The officers gathered afterward on a grassy patch outside the mess hall and passed around the PepperBall rifle. “I really like this gun,” said one officer as he stroked the 33-inch launcher. The team’s leader, Jon Pell, a senior lieutenant, added, “We’re really hoping to get some of these.” Several steps away, the student-inmates checked their wrists for scratches and bruises. Not surprisingly, they were less excited about the PepperBall gun. “One of the balls hit me right in the toe,” said a student-prisoner. “Boy, did that hurt. It felt like a baseball hitting you.”
A Sampling of the High-Tech Gear on Display at the Mock Prison RiotProduct PepperBallDescription Automatic and semi-automatic rifles shoot three-gram, marble-size balls, which explode into a cloud of pepper spray upon impact.
Purpose to subdue prisoners at a distance without using bullets
Cost $555 to $1499 each
Months on the market three
Agencies testing the equipment New York City Department of Correction, New York City Police Department, San Diego Police Department, Los Angeles County Sheriff’s Department
Manufacturer Jaycor Tactical Systems of San Diego, California
Description A laser attached to a 30-inch-by-19-inch plastic shield flashes an extremely bright red light.
Purpose to disorient inmates, forcing them to shut their eyes and turn their heads away so they cannot fight back
Cost $995 each
Likely future customer New York City Department of Correction
Slogans “Laser Persuader” or “Laser Dissuader”
Manufacturer Science & Engineering Associates Technology, Inc., of Albuquerque, New Mexico
Product Radarvision 1000
Description Specially designed pulsing radar sees through walls to detect the presence of humans.
Purpose to locate hostages or missing inmates
Cost about $10,000 each
Slogan “The Pulse of the Future”
When prisons are expected to begin testing technology October
Shortcomings Product is big and clunky and weighs 16 pounds.
Manufacturer Time Domain Systems, Inc., of Huntsville, Alabama
Product Hydro-Force Correctional Facility Water Restraint System
Description A 38-inch nozzle mounted on the wall of a prison yard shoots a high-pressure stream of water. For more volatile situations, prison officials can inject pepper spray or tear gas into the water.
Purpose to subdue inmates rioting in a prison yard without shooting them
Cost $100,000 each
First facility to install product Calipatria State Prison in Calipatria, California
Manufacturer Hydro-Force, Inc., of Pine Valley, California —J.G.
At times, the mock prison riot seemed to be as much about boosting morale as it was about practicing high-tech responses to inmate rebellions. “For a long time in corrections, we were the stepchild of law enforcement—and the emphasis had been on street officers,” says Captain John Kingston, the coordinator of Pennsylvania’s Western Region CERT. Now, he says, correction officers are receiving the attention they deserve with a conference—and a booming industry—specially tailored for them. “They like to come here and see what’s hot,” Kingston says of the 70 guards he brought here. “Tactical officers are just like soldiers—they love new toys.”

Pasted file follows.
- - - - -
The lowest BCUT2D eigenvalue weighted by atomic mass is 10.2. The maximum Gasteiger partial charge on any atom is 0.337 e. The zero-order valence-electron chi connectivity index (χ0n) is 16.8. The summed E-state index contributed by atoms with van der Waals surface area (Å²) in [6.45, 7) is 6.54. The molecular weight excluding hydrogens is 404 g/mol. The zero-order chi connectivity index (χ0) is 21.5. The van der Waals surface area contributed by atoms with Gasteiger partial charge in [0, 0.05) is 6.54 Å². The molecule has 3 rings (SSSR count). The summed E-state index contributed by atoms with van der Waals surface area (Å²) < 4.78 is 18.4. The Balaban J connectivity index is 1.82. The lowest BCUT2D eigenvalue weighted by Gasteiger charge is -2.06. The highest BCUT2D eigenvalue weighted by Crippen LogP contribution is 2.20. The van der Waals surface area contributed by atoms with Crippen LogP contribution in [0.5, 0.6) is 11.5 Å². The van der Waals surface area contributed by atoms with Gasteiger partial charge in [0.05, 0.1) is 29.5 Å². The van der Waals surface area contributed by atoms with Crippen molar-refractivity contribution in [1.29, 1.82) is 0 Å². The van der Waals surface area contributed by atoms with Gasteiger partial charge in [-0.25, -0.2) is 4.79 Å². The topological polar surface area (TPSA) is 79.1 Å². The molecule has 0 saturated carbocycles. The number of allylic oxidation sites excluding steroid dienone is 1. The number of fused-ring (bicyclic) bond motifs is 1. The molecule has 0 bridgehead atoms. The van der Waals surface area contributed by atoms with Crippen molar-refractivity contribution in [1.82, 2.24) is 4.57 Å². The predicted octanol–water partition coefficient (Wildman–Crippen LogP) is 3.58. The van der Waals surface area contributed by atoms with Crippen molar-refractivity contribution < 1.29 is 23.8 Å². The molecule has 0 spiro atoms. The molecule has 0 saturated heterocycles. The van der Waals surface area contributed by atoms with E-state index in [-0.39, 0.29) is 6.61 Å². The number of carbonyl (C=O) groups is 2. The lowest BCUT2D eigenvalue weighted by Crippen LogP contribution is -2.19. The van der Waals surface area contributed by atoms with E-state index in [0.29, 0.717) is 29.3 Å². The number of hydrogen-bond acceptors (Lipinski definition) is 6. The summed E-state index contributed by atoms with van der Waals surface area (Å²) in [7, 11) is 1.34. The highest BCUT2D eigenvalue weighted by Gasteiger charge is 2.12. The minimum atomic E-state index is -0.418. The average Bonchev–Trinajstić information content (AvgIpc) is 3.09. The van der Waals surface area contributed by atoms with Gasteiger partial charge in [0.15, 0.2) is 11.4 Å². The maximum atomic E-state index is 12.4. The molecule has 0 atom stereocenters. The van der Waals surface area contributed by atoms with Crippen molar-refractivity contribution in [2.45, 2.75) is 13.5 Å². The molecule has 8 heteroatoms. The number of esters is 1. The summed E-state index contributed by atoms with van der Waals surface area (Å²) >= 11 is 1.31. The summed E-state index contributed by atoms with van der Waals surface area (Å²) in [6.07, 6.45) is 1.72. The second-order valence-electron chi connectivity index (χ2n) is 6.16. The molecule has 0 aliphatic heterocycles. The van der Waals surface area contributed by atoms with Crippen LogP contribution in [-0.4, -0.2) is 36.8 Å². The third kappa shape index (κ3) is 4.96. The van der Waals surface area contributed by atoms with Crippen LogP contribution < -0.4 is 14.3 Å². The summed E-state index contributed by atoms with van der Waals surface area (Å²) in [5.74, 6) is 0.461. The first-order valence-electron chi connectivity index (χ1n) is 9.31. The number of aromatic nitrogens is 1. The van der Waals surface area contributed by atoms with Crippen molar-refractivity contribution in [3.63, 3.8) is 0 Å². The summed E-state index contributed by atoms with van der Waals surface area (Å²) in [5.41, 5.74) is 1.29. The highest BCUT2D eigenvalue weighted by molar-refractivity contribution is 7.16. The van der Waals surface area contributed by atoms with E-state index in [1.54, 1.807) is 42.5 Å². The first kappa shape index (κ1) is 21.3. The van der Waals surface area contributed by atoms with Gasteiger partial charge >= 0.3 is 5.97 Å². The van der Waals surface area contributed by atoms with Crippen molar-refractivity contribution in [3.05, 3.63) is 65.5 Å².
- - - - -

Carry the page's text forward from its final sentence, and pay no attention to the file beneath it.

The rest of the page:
For this event, organizers transformed the Prison Industries Building into an exhibit hall. Where inmates once made license plates, prison officials now strolled around carrying plastic bags stuffed with glossy brochures advertising the latest high-tech gear. Here, vendors sprinkled their sales pitches with the vocabulary of this burgeoning industry: “pursuit management” equipment to track escapees, “compliance technology” to subdue unruly prisoners, and—the industry’s favorite catchphrase, used by every other salesman—”less than lethal.”
Ironically, the most popular piece of equipment at the Mock Prison Riot was neither new nor for sale. Parked in front of the exhibit hall sat an armed personnel carrier bearing the logo of the New York City Department of Correction. A captain had bought the 40-year-old carrier at a military surplus sale a couple of years ago, and it made the 12-hour journey from Rikers Island to West Virginia aboard a tractor-trailer.
This 26,000-pound machine became a magnet for prison guards with cameras, eager for memorable snapshots to bring home. Some officers even climbed inside so they could pose for a photo with their heads poking out the hole in the top. “We’d like New York to let us use it for a month,” joked Darcy Regala, the director of operations at Cambria County Prison in Pennsylvania. Regala admitted he did not need an armed personnel carrier to handle his facility’s 430 inmates, but he said he would love to park it in front of his jail. “Just to let people know corrections is high-tech now,” he said. “When you see equipment like this, you know corrections is not playing anymore.”